Everyone knows having children will cost you a pretty penny. The USDA puts the price of raising a child for 18 years at about a quarter of a million dollars -- and that's before you add in college expenses.
But parents shouldn't blame their ballooning expenses just on essentials like child care and health care. Over the life of a child, the USDA study found, parents spend the same amount on health care as they do on miscellaneous items like toys and birthday parties. And it is those nonessential items that are really killing parents' budgets.
In a new study released Tuesday by T. Rowe Price, nearly half (46%) of parents reported going into debt to purchase something their kids wanted, and 57% of parents said they spend too much on things their children do not need.
That response was mirrored by the kids themselves: Fifty-seven percent of kids said they have come to expect their parents to buy them what they want, according to T. Rowe's annual "Parents, Kids & Money" survey, which sampled 1,086 parents of 8- to 14-year-olds nationally and their kids. Perhaps that's why 41% of parents said they spent $200 or more on their child's birthday presents in the past year.
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Putting Yourself at Risk
It's only natural that parents want to provide for their children, even spoil them a little -- but your child can't be your only priority. Putting a kid's needs and wants first can hurt parents' other saving goals and makes them financially vulnerable, the T. Rowe survey found.
Nearly three-quarters of parents do not have enough emergency funds stashed away to cover three months' worth of living expenses, according to the survey, and half don't have any emergency savings at all. That's far from the ideal: a fund large enough to cover at least six months' worth of expenses.
Even among parents who have stashed away some rainy day funds, 55% have dipped into those savings to cover non-emergency spending, most often to pay for day-to-day expenses.
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Parents are also pulling money out of their retirement savings: 44% of parents with savings have used their retirement accounts to fund non-emergencies during the past two years, including paying off debt (17% of parents overall), vacation (17%), and day-to-day expenses (15%).
Tapping retirement savings can be particularly dangerous. You could wind up paying thousands of dollars in taxes and penalties for withdrawing the funds early. You're also giving up thousands of "free" dollars in compounded growth that would have accrued if you left your funds untouched.
Smarter Ways to Give to Your Kids
Financial advisers suggest several ways that parents can be smarter and more strategic about the way they spend on their kids. Among them:
Never Say Just No. "This doesn't mean you give your kids everything they want," says Stuart Ritter, a senior financial planner at T. Rowe Price. "You just don't say no to their request and leave it at that. Provide context about why you're not buying." Ritter says he shares the thought process on financial decisions with his own three children. At one point, when they were squabbling in the back of the car, Ritter says, "I said, 'Would you like us to get a bigger car? If we do, we can't go on summer vacations for the next three years to pay for it.' They all said 'OK, we'll be good.' They wanted the vacations more," he adds. "It was a teachable moment, and it was a more comfortable and effective way to talk about money."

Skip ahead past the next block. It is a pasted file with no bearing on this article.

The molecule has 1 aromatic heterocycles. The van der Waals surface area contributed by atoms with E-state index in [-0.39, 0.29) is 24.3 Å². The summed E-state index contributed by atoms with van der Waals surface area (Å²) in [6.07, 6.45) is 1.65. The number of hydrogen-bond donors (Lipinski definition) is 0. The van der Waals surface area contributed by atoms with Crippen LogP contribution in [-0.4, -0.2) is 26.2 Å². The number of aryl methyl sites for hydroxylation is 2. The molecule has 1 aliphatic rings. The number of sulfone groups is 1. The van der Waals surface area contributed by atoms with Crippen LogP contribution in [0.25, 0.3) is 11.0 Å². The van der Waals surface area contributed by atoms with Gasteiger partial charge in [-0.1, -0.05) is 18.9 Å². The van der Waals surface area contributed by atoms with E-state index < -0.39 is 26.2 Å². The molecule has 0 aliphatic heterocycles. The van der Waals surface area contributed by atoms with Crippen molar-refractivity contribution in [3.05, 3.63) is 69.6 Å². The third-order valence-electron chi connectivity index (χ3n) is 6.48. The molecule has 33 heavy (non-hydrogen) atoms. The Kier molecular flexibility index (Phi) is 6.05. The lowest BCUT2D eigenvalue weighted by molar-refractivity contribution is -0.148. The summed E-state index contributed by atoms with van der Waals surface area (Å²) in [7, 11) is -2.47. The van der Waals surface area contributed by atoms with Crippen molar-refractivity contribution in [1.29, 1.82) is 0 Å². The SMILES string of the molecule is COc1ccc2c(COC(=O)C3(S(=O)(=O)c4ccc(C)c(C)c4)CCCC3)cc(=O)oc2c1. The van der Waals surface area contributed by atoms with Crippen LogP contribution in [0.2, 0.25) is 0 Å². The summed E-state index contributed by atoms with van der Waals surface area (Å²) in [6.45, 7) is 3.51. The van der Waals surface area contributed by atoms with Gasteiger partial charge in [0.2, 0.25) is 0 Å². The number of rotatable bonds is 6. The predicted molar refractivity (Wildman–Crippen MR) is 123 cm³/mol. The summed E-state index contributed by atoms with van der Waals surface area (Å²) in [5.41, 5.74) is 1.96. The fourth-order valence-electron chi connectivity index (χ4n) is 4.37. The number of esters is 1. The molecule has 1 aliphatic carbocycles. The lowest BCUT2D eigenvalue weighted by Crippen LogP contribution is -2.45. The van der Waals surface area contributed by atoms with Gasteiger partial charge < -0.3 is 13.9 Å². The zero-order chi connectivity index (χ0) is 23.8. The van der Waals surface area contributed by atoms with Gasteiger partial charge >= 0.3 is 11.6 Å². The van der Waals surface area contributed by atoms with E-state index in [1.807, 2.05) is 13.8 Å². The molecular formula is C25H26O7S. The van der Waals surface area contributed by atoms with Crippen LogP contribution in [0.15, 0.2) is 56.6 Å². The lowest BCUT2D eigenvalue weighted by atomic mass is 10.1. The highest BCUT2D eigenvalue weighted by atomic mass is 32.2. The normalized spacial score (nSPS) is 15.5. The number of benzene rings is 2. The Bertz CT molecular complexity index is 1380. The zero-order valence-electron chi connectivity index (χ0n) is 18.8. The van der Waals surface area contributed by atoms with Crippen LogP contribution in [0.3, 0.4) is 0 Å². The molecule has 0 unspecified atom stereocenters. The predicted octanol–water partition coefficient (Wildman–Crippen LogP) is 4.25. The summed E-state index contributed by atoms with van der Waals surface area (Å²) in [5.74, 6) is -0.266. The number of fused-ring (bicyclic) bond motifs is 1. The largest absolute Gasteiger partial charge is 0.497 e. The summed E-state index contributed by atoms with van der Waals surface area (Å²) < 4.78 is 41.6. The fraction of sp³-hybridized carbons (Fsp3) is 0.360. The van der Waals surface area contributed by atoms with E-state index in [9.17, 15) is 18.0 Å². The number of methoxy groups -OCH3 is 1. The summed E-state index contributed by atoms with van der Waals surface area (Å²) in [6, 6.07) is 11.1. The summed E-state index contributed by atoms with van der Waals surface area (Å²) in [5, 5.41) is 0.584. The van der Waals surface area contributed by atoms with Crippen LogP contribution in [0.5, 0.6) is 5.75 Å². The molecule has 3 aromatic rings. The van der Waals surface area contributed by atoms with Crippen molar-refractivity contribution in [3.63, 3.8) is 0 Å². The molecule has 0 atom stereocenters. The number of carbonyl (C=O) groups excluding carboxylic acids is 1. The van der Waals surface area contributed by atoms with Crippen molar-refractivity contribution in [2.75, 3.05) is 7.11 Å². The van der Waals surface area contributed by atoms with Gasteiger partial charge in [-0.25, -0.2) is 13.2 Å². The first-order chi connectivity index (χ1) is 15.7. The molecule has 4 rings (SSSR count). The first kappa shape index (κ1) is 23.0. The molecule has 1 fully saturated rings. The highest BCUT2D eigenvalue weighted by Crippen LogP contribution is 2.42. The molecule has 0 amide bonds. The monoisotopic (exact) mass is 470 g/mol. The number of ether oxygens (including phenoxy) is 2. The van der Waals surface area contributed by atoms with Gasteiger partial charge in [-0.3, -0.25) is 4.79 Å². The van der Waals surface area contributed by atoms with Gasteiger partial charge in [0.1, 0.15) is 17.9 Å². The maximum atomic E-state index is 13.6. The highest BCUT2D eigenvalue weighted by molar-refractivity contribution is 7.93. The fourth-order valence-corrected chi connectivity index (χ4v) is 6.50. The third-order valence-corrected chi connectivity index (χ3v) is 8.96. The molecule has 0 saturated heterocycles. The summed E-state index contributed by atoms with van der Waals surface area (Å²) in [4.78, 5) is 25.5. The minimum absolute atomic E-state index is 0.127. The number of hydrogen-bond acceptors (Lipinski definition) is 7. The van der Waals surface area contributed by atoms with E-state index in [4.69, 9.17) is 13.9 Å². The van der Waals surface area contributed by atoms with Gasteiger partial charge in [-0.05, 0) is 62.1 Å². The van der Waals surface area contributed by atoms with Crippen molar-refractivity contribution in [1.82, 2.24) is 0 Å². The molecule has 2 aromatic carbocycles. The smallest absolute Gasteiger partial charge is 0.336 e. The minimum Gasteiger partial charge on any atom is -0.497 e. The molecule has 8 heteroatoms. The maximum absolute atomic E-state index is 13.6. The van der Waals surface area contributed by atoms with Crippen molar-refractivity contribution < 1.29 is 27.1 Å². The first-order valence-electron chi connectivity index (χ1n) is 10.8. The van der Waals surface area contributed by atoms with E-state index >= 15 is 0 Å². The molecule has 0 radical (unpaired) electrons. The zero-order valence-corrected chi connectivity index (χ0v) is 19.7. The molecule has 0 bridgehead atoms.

You can use the same strategy when a child wants to buy something with his or her own money. Remind them of what they are saving up for, says Ritter -- advise them, for example, that if you buy those baseball cards, you won't have enough to buy that new app you want.
Give an Allowance. Letting kids to manage their own spending and saving can be an effective budget education tool, particularly for older kids. "As the kids get older, pay them more, but pay for less for them," says Fort Worth, Texas, financial planner Joshua Wilson. "The tendency is to hand a kid $20, or just buy a kid a pair of sneakers when he says he needs them -- which really adds up. Instead, keep track of what you actually spend on your child for a while, then break it down into what would've been reasonable."
Pay for Chores. Many parents prefer to treat regular chores as simply a household responsibility. But to help your child make the connection between pay and work, you can offer them the opportunity to earn additional money by taking on extra chores -- vacuuming the whole house, for instance, or raking the yard. These extra tasks teach them that money is an exchange, says New York City financial planner John Henry Low. "The cost of that video game is now not $40, but four hours of their labor shoveling snow," he explains. "They may still want the game, but they will begin thinking about whether it is worth it or not, in a very different and personal way."